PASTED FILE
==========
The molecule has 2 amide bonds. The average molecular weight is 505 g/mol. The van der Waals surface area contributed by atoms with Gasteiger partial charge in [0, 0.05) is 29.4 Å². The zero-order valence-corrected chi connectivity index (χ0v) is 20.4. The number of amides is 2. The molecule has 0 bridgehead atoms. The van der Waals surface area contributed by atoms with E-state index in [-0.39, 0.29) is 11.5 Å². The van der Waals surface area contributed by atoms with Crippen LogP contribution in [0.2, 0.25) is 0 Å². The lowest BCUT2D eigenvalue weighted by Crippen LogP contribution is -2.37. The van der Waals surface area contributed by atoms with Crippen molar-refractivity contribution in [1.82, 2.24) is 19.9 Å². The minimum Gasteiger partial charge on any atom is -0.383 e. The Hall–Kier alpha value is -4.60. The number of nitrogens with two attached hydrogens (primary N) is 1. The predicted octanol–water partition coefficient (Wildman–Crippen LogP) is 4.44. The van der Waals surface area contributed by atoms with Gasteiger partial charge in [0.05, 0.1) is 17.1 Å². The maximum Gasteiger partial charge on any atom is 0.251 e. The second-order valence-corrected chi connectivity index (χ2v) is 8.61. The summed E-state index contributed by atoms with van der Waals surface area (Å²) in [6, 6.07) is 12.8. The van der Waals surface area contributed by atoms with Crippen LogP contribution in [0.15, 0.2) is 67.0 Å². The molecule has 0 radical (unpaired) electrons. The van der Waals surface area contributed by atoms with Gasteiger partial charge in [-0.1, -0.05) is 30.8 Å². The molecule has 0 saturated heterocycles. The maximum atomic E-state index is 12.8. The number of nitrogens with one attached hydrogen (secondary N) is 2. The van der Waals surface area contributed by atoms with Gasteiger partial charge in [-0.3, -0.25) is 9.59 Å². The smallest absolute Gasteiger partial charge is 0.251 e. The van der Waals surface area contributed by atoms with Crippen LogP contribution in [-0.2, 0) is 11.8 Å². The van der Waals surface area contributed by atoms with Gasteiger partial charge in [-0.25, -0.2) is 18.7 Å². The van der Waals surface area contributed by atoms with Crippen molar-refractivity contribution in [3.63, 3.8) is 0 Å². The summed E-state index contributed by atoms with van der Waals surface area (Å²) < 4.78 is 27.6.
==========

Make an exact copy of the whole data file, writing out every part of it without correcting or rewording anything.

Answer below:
The molecule has 2 amide bonds. The average molecular weight is 505 g/mol. The van der Waals surface area contributed by atoms with Gasteiger partial charge in [0, 0.05) is 29.4 Å². The zero-order valence-corrected chi connectivity index (χ0v) is 20.4. The number of amides is 2. The molecule has 0 bridgehead atoms. The van der Waals surface area contributed by atoms with E-state index in [-0.39, 0.29) is 11.5 Å². The van der Waals surface area contributed by atoms with Crippen LogP contribution in [0.2, 0.25) is 0 Å². The lowest BCUT2D eigenvalue weighted by Crippen LogP contribution is -2.37. The van der Waals surface area contributed by atoms with Crippen molar-refractivity contribution in [1.82, 2.24) is 19.9 Å². The minimum Gasteiger partial charge on any atom is -0.383 e. The Hall–Kier alpha value is -4.60. The number of nitrogens with two attached hydrogens (primary N) is 1. The predicted octanol–water partition coefficient (Wildman–Crippen LogP) is 4.44. The van der Waals surface area contributed by atoms with Gasteiger partial charge in [0.05, 0.1) is 17.1 Å². The maximum Gasteiger partial charge on any atom is 0.251 e. The second-order valence-corrected chi connectivity index (χ2v) is 8.61. The summed E-state index contributed by atoms with van der Waals surface area (Å²) in [6, 6.07) is 12.8. The van der Waals surface area contributed by atoms with Crippen LogP contribution in [0.15, 0.2) is 67.0 Å². The molecule has 0 radical (unpaired) electrons. The van der Waals surface area contributed by atoms with Gasteiger partial charge in [-0.1, -0.05) is 30.8 Å². The molecule has 0 saturated heterocycles. The maximum atomic E-state index is 12.8. The number of nitrogens with one attached hydrogen (secondary N) is 2. The van der Waals surface area contributed by atoms with Gasteiger partial charge in [-0.3, -0.25) is 9.59 Å². The smallest absolute Gasteiger partial charge is 0.251 e. The van der Waals surface area contributed by atoms with Crippen LogP contribution in [-0.2, 0) is 11.8 Å². The van der Waals surface area contributed by atoms with Gasteiger partial charge in [-0.25, -0.2) is 18.7 Å². The van der Waals surface area contributed by atoms with Crippen molar-refractivity contribution in [3.63, 3.8) is 0 Å². The summed E-state index contributed by atoms with van der Waals surface area (Å²) < 4.78 is 27.6.